interlinear


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in·ter·lin·e·ar

 (ĭn′tər-lĭn′ē-ər)
adj.
1. Inserted between the lines of a text.
2. Written or printed with different languages or versions in alternating lines.

interlinear

(ˌɪntəˈlɪnɪə) or

interlineal

adj
1. (Journalism & Publishing) written or printed between lines of text
2. (Printing, Lithography & Bookbinding) written or printed with the text in different languages or versions on alternate lines
ˌinterˈlinearly, ˌinterˈlineally adv

in•ter•lin•e•ar

(ˌɪn tərˈlɪn i ər)

adj.
1. situated or inserted between lines, as of the lines of print in a book: an interlinear translation.
2. having the same text in different languages set in alternate lines: an interlinear Bible.
[1400–50; late Middle English < Medieval Latin]
in`ter•lin′e•ar•ly, adv.
ThesaurusAntonymsRelated WordsSynonymsLegend:
Adj.1.interlinear - written between lines of text
Translations

interlinear

[ˌɪntəˈlɪnɪəʳ] ADJinterlineal

interlinear

adjInterlinear-, interlinear; interlinear versionInterlinearversion f
References in periodicals archive ?
The index is far too short, and the list of abbreviations used in interlinear glosses is incomplete (p.
Here, too, are a series of interlinear glosses and marginal cross-references.
83) And the ordinary interlinear gloss reads: "they are not to preach unless sent; they are not true Apostles unless sent," and it is they "who illuminate the world.
The interlinear glosses are intended to help the reader track through the Ngaanyatjarra rendition and can be regarded as 'semi-literal'.
I now once more hoisted English Coulers and in the Name of His Majesty King George the Third took posession of the whole Eastern Coast from the above Latitude down to this place by the name of New South WalesBeaglehole (Cook 1955, 388 fn1) footnotes this: "The words by the Name of New South Wales is written over an erasure and all too effective deletion in a space not large enough for them, so that Wales has to be interlinear.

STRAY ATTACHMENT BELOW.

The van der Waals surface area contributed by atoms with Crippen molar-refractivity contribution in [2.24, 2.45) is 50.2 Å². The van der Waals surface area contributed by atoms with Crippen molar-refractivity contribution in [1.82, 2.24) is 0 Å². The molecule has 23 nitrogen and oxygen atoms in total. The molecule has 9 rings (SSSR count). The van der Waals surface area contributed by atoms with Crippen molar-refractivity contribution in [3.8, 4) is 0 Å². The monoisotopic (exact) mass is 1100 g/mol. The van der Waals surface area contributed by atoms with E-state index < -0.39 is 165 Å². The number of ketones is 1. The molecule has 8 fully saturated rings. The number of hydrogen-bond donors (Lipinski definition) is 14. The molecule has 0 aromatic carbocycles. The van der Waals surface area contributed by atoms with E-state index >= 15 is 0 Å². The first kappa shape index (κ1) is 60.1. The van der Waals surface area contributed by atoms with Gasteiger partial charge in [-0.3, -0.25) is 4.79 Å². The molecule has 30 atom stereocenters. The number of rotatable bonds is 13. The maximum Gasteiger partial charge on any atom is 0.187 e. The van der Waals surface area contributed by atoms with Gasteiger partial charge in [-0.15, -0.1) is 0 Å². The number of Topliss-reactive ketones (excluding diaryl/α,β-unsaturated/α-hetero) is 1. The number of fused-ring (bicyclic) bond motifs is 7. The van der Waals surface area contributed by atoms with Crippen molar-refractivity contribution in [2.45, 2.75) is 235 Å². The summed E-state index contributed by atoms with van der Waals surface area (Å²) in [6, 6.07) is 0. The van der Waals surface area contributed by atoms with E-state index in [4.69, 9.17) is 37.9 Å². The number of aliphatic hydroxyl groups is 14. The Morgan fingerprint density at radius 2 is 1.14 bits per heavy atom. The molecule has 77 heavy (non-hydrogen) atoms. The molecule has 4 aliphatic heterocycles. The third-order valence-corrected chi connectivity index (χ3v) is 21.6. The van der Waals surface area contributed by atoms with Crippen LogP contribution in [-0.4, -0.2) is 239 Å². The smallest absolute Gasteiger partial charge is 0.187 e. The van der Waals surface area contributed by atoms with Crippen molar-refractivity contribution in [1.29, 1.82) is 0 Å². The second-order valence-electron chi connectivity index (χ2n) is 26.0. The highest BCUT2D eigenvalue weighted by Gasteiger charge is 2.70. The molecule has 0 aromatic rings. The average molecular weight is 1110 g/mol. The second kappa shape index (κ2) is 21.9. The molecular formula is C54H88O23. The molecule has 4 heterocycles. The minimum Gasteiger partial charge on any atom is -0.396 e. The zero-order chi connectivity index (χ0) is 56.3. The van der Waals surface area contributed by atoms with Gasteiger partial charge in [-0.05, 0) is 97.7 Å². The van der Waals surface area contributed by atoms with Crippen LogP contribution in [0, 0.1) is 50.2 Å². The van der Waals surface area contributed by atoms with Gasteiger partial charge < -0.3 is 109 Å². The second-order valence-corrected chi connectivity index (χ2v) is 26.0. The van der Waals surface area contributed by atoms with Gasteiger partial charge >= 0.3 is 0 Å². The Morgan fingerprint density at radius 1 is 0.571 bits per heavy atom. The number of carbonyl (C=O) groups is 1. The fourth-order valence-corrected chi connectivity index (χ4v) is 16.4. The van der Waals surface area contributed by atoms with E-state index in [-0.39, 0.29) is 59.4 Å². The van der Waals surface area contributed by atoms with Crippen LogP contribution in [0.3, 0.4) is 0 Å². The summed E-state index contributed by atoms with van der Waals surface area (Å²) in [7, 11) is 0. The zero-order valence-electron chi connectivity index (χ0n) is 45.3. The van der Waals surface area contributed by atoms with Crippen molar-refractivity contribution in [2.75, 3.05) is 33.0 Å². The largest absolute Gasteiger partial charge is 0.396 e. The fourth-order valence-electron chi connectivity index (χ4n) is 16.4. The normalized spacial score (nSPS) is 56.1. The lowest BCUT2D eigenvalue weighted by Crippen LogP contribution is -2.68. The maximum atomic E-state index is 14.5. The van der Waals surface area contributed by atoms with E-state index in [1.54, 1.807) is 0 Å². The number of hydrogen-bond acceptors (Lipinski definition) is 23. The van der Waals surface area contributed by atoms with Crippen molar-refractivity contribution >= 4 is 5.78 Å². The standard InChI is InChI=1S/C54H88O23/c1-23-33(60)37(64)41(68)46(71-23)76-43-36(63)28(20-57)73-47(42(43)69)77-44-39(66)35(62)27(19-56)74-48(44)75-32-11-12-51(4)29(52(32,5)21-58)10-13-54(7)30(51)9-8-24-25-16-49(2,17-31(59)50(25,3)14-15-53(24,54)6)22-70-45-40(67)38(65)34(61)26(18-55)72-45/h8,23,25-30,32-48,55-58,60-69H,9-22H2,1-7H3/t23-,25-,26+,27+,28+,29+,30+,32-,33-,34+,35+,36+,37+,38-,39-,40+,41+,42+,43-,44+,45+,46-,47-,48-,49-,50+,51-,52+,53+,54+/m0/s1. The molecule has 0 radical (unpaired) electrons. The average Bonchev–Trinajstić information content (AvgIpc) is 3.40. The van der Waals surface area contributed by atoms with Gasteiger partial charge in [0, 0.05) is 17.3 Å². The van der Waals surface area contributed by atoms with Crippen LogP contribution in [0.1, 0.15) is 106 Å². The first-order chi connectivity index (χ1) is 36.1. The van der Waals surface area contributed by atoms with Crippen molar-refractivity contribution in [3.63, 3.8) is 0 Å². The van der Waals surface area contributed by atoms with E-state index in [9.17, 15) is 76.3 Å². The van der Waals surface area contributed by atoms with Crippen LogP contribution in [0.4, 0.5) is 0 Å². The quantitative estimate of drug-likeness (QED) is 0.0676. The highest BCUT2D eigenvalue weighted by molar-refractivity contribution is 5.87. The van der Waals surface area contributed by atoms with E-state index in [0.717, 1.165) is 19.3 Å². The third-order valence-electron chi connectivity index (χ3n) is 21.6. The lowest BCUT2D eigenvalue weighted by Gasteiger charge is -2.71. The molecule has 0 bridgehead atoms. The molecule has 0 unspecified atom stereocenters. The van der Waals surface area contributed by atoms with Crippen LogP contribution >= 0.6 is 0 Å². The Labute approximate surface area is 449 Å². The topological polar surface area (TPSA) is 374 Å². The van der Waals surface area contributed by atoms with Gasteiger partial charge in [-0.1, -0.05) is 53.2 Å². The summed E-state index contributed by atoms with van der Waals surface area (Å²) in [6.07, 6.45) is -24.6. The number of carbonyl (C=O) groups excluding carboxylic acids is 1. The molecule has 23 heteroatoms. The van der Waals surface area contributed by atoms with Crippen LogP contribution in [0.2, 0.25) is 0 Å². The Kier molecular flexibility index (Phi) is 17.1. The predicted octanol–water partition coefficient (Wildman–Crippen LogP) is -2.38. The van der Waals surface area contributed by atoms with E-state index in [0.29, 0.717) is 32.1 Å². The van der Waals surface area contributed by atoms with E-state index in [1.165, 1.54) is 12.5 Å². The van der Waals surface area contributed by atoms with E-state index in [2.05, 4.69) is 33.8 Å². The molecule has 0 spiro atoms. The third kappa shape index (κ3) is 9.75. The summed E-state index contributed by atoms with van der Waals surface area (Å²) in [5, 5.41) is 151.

These manuscripts show Carter composing as a poet: his Greek text is an interlinear found poem evoking the ancient choral voice cut and pasted together from fragments.
In Passage 2, B2 (118r) omits the underlined portion, but in B3 (40r) this underlined portion appears as an interlinear insertion.
Augustine's (Canterbury) around 720730, and the interlinear Old English gloss was added in the mid-ninth century.
There are four extant manuscripts of a 14th-century anonymous interlinear Latin-to-Middle English glossed prose translation of the Book of Psalms, 11 canticles, and the Athanasian Creed.
However, I think that the best answer to these questions lies in the interlinear approach that Glancy employs in this piece.
Although the interlinear Latin text cannot be traced surely to Bernard, the attribution is not off the mark, for its contemptus mundi theme--pointing its readers away from "foolishe fond conceytes" and "fickle fancies toyes," and toward "hope for stedfast stay"--certainly accords with Bernard's own emphasis on the fleetingness of earthly pleasures beside God's enduring love (Edwards 1-3).
Hans Ulrich Schmid's "A New Heliand Fragment from the Leipzig University Library" describes the fragment's physical composition, date, paleography, text, language, interlinear glosses, and relation to MS C (the only other Heliand manuscript containing the text found in L).